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This program crashes with Illegal instruction: 4 on MacOSX Lion and ifort (IFORT) 12.1.0 20111011

program foo
      real, pointer :: a(:,:), b(:,:)
      allocate(a(5400, 5400))
      allocate(b(5400, 3600))
      a=1.0
      b(:, 1:3600) = a(:, 1:3600)

      print *, a
      print *, b

      deallocate(a)
      deallocate(b)

end program 

The same program works with gfortran. I don't see any problem. Any ideas ? Unrolling the copy and performing the explicit loop over the columns works in both compilers.

Note that with allocatable instead of pointer I have no problems.

The behavior is the same if the statement is either inside a module or not. I confirm the same behavior on ifort (IFORT) 12.1.3 20120130.

Apparently, no problem occurs with Linux and ifort 12.1.5

I tried to increase the stack size with the following linking options

ifort -Wl,-stack_size,0x40000000,-stack_addr,0xf0000000 test.f90

but I still get the same error. Increasing ulimit -s to hard same problem.

Edit 2: I did some more debugging and apparently the problem happens when the array splicing operation

      b(:, 1:3600) = a(:, 1:3600)

involves a value suspiciously close to 16 M of data.

I am comparing the opcodes produced, but if there is a way to see an intermediate code form that is more communicative, I'd gladly appreciate it.

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I also get "illegal instruction" with ifort 12.1.1.246 on Mac Snow Leopard. I suggest reporting on the Intel Fortran Forum or submitting a bug report. Maybe it is fixed in 12.1.5? –  M. S. B. Aug 28 '12 at 23:26
    
And I get it with ifort 12.0.3 on Mac Snow Leopard. Perhaps this bug has been there for a bit... –  EMiller Aug 29 '12 at 3:23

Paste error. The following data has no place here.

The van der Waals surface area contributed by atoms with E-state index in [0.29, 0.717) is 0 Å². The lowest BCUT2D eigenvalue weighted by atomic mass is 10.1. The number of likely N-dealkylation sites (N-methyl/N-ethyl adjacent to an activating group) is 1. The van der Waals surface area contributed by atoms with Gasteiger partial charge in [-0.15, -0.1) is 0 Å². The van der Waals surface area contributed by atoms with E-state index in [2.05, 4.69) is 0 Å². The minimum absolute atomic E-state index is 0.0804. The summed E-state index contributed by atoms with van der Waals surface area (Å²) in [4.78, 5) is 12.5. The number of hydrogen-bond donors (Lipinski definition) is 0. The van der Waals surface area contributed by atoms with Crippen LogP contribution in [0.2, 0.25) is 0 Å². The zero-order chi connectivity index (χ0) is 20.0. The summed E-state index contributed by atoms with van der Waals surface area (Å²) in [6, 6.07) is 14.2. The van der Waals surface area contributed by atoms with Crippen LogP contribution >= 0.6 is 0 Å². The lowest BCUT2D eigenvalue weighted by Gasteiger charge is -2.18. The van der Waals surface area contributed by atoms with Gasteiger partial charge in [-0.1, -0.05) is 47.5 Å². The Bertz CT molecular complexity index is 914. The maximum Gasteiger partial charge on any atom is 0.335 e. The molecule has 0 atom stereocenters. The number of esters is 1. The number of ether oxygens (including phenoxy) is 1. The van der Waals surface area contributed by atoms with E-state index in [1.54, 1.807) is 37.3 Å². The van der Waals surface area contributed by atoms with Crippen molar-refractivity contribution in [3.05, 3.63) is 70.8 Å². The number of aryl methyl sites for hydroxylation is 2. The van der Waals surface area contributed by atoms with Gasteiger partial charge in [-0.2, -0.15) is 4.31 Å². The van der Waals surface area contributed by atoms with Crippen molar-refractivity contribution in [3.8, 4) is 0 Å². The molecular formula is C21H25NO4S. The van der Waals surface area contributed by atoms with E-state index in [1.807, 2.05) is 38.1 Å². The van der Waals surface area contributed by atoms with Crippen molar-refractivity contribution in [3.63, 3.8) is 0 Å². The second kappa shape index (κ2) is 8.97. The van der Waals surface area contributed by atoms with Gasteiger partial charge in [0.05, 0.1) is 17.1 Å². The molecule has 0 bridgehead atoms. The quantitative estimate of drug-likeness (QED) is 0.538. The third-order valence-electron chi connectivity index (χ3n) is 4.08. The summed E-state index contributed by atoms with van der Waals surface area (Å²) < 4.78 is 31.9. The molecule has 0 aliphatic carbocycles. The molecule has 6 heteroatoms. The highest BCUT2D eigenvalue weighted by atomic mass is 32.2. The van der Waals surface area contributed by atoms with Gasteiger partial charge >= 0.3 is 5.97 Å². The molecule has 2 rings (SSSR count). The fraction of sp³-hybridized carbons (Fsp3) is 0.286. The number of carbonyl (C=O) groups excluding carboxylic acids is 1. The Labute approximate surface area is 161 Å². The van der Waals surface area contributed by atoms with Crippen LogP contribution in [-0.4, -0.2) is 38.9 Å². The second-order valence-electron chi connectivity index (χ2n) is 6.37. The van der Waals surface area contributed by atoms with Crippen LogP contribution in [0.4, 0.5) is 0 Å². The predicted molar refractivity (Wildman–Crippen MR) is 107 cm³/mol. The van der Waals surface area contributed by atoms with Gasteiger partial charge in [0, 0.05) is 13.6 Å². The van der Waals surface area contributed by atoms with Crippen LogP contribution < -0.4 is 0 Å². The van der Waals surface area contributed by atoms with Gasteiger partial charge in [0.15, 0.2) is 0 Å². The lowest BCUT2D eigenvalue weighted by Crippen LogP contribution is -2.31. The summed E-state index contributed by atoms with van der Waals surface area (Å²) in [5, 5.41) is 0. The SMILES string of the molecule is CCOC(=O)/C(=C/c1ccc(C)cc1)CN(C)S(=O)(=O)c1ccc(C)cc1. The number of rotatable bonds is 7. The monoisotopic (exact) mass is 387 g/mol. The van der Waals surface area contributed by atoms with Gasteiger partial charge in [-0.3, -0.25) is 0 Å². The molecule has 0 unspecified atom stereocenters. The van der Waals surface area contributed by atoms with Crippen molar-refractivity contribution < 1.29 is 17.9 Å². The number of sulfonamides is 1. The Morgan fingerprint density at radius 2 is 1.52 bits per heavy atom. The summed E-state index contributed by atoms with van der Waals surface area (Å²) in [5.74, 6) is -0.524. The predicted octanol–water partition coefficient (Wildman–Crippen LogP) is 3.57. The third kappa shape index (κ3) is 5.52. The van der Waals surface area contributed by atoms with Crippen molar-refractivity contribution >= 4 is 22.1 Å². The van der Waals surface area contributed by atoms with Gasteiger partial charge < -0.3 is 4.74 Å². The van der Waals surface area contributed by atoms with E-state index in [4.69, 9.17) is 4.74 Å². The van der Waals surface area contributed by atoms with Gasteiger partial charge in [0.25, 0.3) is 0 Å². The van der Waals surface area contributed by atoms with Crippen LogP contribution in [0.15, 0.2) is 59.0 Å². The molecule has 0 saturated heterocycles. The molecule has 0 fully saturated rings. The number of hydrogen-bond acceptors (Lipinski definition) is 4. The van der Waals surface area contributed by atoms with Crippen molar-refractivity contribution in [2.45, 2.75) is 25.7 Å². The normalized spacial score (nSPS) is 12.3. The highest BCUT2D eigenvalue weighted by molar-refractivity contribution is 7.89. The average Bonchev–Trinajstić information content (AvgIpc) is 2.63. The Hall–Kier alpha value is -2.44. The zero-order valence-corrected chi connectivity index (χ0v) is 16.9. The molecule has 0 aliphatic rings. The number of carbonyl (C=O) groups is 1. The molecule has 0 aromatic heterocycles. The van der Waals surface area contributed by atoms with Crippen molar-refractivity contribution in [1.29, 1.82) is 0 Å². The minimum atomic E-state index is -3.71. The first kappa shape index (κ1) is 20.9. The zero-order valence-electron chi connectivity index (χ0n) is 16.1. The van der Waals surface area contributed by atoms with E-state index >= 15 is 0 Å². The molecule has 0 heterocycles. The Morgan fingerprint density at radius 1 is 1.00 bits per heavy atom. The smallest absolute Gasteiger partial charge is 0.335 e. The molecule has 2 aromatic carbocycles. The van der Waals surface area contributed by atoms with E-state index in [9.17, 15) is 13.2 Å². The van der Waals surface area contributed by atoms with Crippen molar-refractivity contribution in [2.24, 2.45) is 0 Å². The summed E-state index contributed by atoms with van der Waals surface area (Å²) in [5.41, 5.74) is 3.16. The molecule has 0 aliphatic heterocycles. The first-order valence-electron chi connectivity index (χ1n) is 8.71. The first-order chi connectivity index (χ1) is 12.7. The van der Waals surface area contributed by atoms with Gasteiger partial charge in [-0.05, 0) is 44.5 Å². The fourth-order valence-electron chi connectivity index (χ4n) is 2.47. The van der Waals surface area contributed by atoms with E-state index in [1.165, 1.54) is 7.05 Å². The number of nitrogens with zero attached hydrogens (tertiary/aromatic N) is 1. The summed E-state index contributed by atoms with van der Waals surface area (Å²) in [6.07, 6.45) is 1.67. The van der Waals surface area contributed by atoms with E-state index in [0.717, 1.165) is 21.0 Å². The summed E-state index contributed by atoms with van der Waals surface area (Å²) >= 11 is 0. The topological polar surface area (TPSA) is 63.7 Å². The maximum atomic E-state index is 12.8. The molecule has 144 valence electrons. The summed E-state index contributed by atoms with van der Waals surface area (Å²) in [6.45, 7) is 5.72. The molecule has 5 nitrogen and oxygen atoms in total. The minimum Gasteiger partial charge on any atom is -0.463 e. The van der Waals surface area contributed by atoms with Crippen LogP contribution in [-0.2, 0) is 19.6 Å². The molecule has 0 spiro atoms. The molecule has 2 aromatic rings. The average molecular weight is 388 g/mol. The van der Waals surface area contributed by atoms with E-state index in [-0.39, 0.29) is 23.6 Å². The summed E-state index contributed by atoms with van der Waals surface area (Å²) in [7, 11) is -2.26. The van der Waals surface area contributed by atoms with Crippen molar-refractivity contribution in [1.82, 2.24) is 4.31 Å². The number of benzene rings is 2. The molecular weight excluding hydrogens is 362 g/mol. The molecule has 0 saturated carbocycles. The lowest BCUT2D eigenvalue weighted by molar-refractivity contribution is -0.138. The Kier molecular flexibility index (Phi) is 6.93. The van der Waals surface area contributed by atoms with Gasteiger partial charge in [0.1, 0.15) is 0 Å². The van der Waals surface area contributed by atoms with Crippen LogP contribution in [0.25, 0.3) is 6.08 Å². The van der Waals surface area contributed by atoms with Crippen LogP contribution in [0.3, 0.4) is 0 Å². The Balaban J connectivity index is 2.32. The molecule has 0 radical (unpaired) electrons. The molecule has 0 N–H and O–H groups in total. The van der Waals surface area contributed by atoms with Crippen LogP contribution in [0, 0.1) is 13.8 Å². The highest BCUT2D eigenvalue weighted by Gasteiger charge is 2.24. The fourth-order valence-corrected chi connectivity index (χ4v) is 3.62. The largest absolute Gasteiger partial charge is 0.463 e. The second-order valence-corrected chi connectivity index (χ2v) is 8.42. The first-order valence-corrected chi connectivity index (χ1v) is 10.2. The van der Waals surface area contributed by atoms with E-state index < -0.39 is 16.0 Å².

Apparently, the problem exists on (some) linux boxes as well: the code segfaults on CentOS 5.5 and ifort 12.1. –  ev-br Aug 30 '12 at 11:51

2 Answers 2

Use "allocatable" instead of "pointer".

real, allocatable :: a(:,:), b(:,:)

Assigning a floating point number to a pointer looks dubious to me.

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1  
There is nothing wrong with assigning a number to an allocated pointer in fortran. Fotran pointers are not like C pointers, and aside from the => operator and the associated builtin behave mostly like allocatable arrays. –  amaurea Oct 29 '12 at 3:42

Your program is correct (though I would prefer allocatable to pointer if you do not need to be able to repoint it). The problem is that ifort by default places all array temporaries on the stack, no matter how large they are. And it seems to need an array temporary for the copy operation you are doing here. To work around ifort's stupid default behavior, always use the -heap-arrays flag when compiling. I.e.

ifort -o test test.f90 -heap-arrays 1600

The number behind -heap-arrays is the threshold where it should begin using the heap. For sizes below this, the stack is used. I chose a pretty low number here - you can probably safely use higher ones. In theory stack arrays are faster, but the difference is usually totally negligible. I wish intel would fix this behavior. Every other compiler has sensible defaults for this setting.

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